Inmate information will be kept in the database indefinitely. Each time a new inmate is admitted, the database can be scanned for a match of that new person’s iris image. This check will catch a formerly released inmate who has adopted an alias in an attempt to avoid being recognized as someone with a criminal record.
CCTV. Surveillance is also a critical element of security at the Fourth Avenue Jail. The facility was designed to have complete remote coverage via digital cameras, which are located in every holding cell, interrogation room, corridor, booking area, elevator, and courtroom. Prisoners are guaranteed of at least one thing: someone is always watching.
Manufactured by NICE, the system records at 30 frames per second and footage is retained for six months. If an incident occurs, the relevant footage is burned onto a CD, DVD, or videotape. One copy is sent to the investigators, the other copy is kept indefinitely in the jail’s library.
The system has several features that can make analyzing an incident easier. For example, operators can zoom in on and isolate a person or item in one frame as something to be tracked in subsequent frames.
Johnson says that the cameras have helped security personnel maintain order and prosecute individuals who violated jail rules. In one incident, for example, two inmates in a mass holding cell with several other inmates decided to create chaos by damaging an overhead sprinkler, causing it to drench all the prisoners below.
One of the prisoners, with his face covered, stood on the other man’s shoulders and hit the sprinkler. All the inmates, the two men included, proceeded to pull their shirts over their heads to hide their faces from the water and their identities from the surveillance cameras.
Guards quickly entered the cell and ordered the prisoners to exit and proceed to another holding area down the hall. As the prisoners left the cell, the officer demanded that they each remove their heads from their shirts.
In this case, investigators were at first unable to determine which inmates were involved. The officer reviewing the video created a tracking box around the recording of the two men as they were damaging the sprinkler. The tracking box remained around the two prisoners, whose faces were covered at that point, as they were led out of the cell and asked to uncover their heads. CCTV cameras then tracked the now-identified men to the next holding cell.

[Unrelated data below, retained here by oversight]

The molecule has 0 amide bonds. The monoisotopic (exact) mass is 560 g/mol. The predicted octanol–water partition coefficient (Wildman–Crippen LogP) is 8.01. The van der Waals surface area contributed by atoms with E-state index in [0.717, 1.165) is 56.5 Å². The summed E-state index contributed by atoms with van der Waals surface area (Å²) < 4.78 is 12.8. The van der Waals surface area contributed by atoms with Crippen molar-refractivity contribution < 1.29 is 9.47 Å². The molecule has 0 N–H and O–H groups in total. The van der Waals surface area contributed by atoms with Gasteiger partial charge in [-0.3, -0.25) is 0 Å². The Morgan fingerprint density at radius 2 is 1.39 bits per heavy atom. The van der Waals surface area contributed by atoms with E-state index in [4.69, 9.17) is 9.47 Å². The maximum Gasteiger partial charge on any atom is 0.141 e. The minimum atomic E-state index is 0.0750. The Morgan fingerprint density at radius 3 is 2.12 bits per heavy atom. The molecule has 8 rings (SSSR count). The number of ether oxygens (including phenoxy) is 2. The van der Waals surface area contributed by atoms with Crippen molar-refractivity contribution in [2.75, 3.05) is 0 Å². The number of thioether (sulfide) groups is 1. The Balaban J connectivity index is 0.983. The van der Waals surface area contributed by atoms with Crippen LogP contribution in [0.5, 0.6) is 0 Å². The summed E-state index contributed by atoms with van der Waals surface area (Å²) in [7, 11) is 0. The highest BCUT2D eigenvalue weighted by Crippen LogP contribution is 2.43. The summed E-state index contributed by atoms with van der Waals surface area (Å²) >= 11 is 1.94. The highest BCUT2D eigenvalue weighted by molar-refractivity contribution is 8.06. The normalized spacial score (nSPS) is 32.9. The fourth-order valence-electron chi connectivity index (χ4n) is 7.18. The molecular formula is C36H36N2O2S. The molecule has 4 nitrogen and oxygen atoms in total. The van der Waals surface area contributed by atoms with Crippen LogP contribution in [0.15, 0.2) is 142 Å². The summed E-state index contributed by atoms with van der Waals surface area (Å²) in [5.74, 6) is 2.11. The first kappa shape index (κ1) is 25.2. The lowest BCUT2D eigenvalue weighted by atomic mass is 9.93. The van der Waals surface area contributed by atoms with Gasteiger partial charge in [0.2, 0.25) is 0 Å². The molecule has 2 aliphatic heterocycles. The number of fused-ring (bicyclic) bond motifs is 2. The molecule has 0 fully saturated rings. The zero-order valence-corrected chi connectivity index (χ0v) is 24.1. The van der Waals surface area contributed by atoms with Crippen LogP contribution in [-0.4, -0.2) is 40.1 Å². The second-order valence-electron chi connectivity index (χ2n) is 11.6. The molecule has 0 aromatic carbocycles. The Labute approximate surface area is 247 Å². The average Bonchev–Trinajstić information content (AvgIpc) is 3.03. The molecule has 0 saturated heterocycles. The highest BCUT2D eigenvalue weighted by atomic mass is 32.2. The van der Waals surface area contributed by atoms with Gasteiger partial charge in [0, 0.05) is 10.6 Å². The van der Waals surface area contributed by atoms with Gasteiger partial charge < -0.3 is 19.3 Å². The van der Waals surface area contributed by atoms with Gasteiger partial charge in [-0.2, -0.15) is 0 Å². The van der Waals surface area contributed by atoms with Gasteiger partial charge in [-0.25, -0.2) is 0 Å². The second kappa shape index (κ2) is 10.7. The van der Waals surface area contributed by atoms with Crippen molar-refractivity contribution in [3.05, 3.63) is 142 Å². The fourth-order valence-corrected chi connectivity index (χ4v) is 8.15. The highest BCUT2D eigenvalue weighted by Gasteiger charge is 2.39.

The men were removed from the group and shown printed photos, taken from the coverage. After seeing the photo, one man confessed, but both were charged with damaging a public jail.
The system has also protected officers and jail employees from charges of misconduct and brutality by inmates. In one incident, an officer from an outside agency was interrogating a suspect. After the interrogation, the suspect accused the officer of brutality. The tape of the event was pulled for review by internal investigators. The footage appeared to confirm the inmate’s account. It showed the officer moving his fist down toward the inmate, then striking him.
The interrogation room, however, had multiple camera angles—one from each side, one from the front, and one from the back. When the side view was analyzed, an entirely different story emerged. From the side angle, the prisoner could be seen kicking the officer three times in the leg.
The kicking was not picked up on the front view, originally analyzed, because the table the inmate was sitting behind and the officer’s body obscured the view. Although the officer was striking the prisoner in a downward motion, it was done to stop the prisoner from kicking him a fourth time. The prisoner alleging the abuse was given a rude surprise when instead of winning his case, he was charged with assault on a police officer.
Touch screens. All of the security system’s elements, including cameras, doors, readers, audio devices, and pagers, are controlled from touchscreen consoles. (The cameras can also be monitored from a password-protected Web site.)
The main console is at central command; others are available at each level. Officers operating the local touchscreen console are only capable of controlling activities happening on their floor. Central command, however, can control the entire facility and can override the local controls from their windowless room, which is staffed around the clock by three officers. This redundancy ensures that if the local control station is compromised, such as during an attempted escape, officers in the command center can retain control of the facility.
In addition to controlling security devices, personnel can use the consoles to control the other operations of the facility, including lighting and elevators. To operate the elevators, for example, an officer moves the elevator icon up and down on the touch-screen device. The elevator will not move unless someone in the control room deliberately moves it. Once the elevator reaches the desired floor, the doors remain closed unless the officer in the command center opens them using the touch-screen.
Video visitation. The Fourth Avenue Jail has also taken an innovative approach to inmate visitation procedures. Instead of the usual setup, where inmates see visitors through a thick glass wall and speak to them via phone, inmates communicate with visitors remotely via an electronic video-conferencing system.